I am not Corwin Bell. I knew that, of course, but I thought maybe I’d be calm and collected enough with the bees that I could get away with rubber bands around my pants ankles, and glasses so I could see what I was doing. Removal of the roof went well. Removal of the spacer between top bars went well, using the hive tool to pry the ends and scrape the propolis between the spacer and the back bar. I pulled up the back bar first, knowing there was only a partial comb on it, so I could see what the next to last bar looked like. Then things fell apart. Literally. As I endeavored to set the bar down upside down, the comb, warm, pliable, flopped to one side, alarming the bees. One, Bitey Bee, got caught under my glasses rim, so I set everything down and pulled my glasses off, but too late. One sting. I calmly hurried inside, scraping the site with my fingernail to remove the stinger, and applied Prid drawing salve. I came back with tongs to pick up the dropped comb, covered with bees, and set it in the bowl I’d brought for my harvest. I’d also pulled my hat off as I went inside, and forgot to put it back on, so my hair was falling in a mess; as I tried to put the bar back another bee tangled in the back of my hair, so again I calmly hurried away. Stingbee’s buzzing got more and more frantic as she burrowed deeper into my hair, as I tried to shake and sweep her out. Sting two. More Prid, in my hair. After being chased away two more times (calmly) without getting stung, I finally got the bar back in place and the flat roof on without further incident.

I left the glistening piece of comb in the bowl so the bees could take their time leaving it. I wasn’t a complete idiot about it. I did call three friends to try to get backup before I started this escapade. Luckily for my pride none were available. But after all was said and done, Cynthia called back to see if I still needed help, so she got to share in the tiny, sweet, taste of honey.

First, and accidental, harvest of honeycomb.

Not quite honey but almost, the nectar is thickened but not yet capped. We snipped off the tip and shared it, yum yum yum, chewing the wax like gum, like when we were kids.

A drop of perfection.

I immediately went online to http://www.backyardhive.com to order a full suit and some fine mesh for straining. Chalk this one up to a lesson learned, and try again in a few days with proper protection. What was I thinking? At least I bought some time; I may have a week before they start to glue their comb to the back wall.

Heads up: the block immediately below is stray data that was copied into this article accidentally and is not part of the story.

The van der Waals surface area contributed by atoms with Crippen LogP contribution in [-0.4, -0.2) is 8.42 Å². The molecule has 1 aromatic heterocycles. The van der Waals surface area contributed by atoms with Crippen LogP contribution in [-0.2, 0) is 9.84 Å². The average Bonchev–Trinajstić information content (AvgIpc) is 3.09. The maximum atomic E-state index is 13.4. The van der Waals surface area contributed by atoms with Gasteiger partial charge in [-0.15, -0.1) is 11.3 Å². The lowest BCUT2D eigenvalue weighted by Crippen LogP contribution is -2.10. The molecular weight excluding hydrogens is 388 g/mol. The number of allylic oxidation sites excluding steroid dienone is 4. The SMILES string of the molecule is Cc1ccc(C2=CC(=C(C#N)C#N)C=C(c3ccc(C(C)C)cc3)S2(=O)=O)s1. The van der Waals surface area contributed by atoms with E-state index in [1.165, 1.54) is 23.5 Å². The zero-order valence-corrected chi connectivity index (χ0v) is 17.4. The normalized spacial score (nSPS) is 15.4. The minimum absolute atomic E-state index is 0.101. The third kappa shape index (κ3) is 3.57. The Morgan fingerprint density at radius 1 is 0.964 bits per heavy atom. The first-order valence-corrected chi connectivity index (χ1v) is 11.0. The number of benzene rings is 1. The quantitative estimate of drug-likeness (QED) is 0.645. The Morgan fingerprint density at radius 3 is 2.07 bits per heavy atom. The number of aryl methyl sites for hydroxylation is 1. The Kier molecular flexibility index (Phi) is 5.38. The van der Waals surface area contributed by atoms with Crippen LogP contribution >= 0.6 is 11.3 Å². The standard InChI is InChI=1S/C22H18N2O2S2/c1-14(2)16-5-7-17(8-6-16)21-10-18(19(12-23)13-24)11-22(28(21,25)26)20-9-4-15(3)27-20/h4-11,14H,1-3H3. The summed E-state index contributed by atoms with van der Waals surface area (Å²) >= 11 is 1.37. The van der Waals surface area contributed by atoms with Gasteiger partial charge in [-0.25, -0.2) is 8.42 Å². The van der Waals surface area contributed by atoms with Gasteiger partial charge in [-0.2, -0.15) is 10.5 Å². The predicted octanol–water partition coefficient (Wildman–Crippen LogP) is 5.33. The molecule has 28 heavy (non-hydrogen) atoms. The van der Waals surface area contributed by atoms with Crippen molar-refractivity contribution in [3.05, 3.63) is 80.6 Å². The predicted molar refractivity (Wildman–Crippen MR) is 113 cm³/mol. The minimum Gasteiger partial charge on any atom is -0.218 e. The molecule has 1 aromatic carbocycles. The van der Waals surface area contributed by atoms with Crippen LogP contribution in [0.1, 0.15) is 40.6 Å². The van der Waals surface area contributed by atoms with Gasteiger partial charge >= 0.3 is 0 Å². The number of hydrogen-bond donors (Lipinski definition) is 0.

Other harvests have been more successful. Green and pink cherry tomatoes from my vines, and a chocolate pepper; yellow peppers and red cherry tomatoes from Ruth’s fabulous garden, and a Palisade peach from the market. All in the wooden bowl the Colonel carved by hand forty years ago.

The fava beans are growing thick and tall, and full of blooms!

Mirabilis multiflora at the end of the turtle pen has expanded to cover the path. When they die back in autumn they form a brittle, featherweight skeleton; I’ve been scattering these skeletons around under junipers in the yard, and three or four have grown from seed under several trees.

So a few small successes to counter my humbling bee fiasco, and now for a lunch of fresh ripe tomatoes.

 

 

 

 

 

 

Thursday June 21st, two thousand and twelve, six forty-five p.m.

Delicious Orchard trees dripping with cherries.

Jojo picking cherries at Delicious Orchard

News is over, nothing much about the High Park fire. Jo’s here from Gold Hill; her house was surrounded by the Four Mile fire and survived. Half her garden burned and half withered. This High Park fire has her empathy stirred up.

Starting with the bees, they seem pleased, as usual. Long hot days let them play out late. Five to one coming in, I’d guess. Daylilies glow in late sun. It is the next longest day in the year. Darkness creeps incrementally into our lives. Dogs howl the announcement, someone is haying; there is an unknown grumbling  in the field southwest of the trees. The tractor mows concentric squares.

From the front gate, after ascertaining the noise was no threat, we all three walk north toward the plum bed at the head of the berm, which has evolved itself nicely after an initial planting years ago. Salvia, ricegrass, lavender cotton thrive, blue fescue, perennial sunflower with enough water doesn’t look so ratty, rogue russian sage sprigs spring up in a wide random spread.

Ganesha greets guests in the spring bed.

The spring bed has lasted well into summer, unto solstice, with plenty of  supplemental snowmelt. Colors and textures expand and interweave.

Garter snake and goldfish in the north pond.

The Ancient One on a dusk walk to the rim.